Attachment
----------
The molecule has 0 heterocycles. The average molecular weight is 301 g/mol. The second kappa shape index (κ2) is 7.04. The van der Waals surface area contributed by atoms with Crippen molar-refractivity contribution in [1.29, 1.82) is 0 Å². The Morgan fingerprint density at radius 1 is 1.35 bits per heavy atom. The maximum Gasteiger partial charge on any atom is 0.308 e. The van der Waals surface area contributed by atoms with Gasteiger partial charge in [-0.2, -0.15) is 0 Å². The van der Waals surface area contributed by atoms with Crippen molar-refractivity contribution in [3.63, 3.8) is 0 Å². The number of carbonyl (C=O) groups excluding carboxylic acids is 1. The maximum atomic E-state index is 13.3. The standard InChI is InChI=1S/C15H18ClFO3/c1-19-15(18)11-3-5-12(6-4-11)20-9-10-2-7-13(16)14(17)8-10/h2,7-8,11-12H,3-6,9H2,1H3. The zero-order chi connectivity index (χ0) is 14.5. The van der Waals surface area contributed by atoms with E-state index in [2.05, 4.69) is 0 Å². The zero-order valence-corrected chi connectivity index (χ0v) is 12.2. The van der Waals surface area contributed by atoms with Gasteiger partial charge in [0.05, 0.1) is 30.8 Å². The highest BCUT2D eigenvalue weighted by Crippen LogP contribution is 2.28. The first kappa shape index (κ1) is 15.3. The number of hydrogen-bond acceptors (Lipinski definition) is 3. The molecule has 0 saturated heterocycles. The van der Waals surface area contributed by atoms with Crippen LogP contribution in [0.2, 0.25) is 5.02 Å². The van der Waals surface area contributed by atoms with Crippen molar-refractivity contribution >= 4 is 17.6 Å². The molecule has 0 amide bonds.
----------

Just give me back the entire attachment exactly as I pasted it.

The molecule has 0 heterocycles. The average molecular weight is 301 g/mol. The second kappa shape index (κ2) is 7.04. The van der Waals surface area contributed by atoms with Crippen molar-refractivity contribution in [1.29, 1.82) is 0 Å². The Morgan fingerprint density at radius 1 is 1.35 bits per heavy atom. The maximum Gasteiger partial charge on any atom is 0.308 e. The van der Waals surface area contributed by atoms with Gasteiger partial charge in [-0.2, -0.15) is 0 Å². The van der Waals surface area contributed by atoms with Crippen molar-refractivity contribution in [3.63, 3.8) is 0 Å². The number of carbonyl (C=O) groups excluding carboxylic acids is 1. The maximum atomic E-state index is 13.3. The standard InChI is InChI=1S/C15H18ClFO3/c1-19-15(18)11-3-5-12(6-4-11)20-9-10-2-7-13(16)14(17)8-10/h2,7-8,11-12H,3-6,9H2,1H3. The zero-order chi connectivity index (χ0) is 14.5. The van der Waals surface area contributed by atoms with E-state index in [2.05, 4.69) is 0 Å². The zero-order valence-corrected chi connectivity index (χ0v) is 12.2. The van der Waals surface area contributed by atoms with Gasteiger partial charge in [0.05, 0.1) is 30.8 Å². The highest BCUT2D eigenvalue weighted by Crippen LogP contribution is 2.28. The first kappa shape index (κ1) is 15.3. The number of hydrogen-bond acceptors (Lipinski definition) is 3. The molecule has 0 saturated heterocycles. The van der Waals surface area contributed by atoms with Crippen LogP contribution in [0.2, 0.25) is 5.02 Å². The van der Waals surface area contributed by atoms with Crippen molar-refractivity contribution >= 4 is 17.6 Å². The molecule has 0 amide bonds.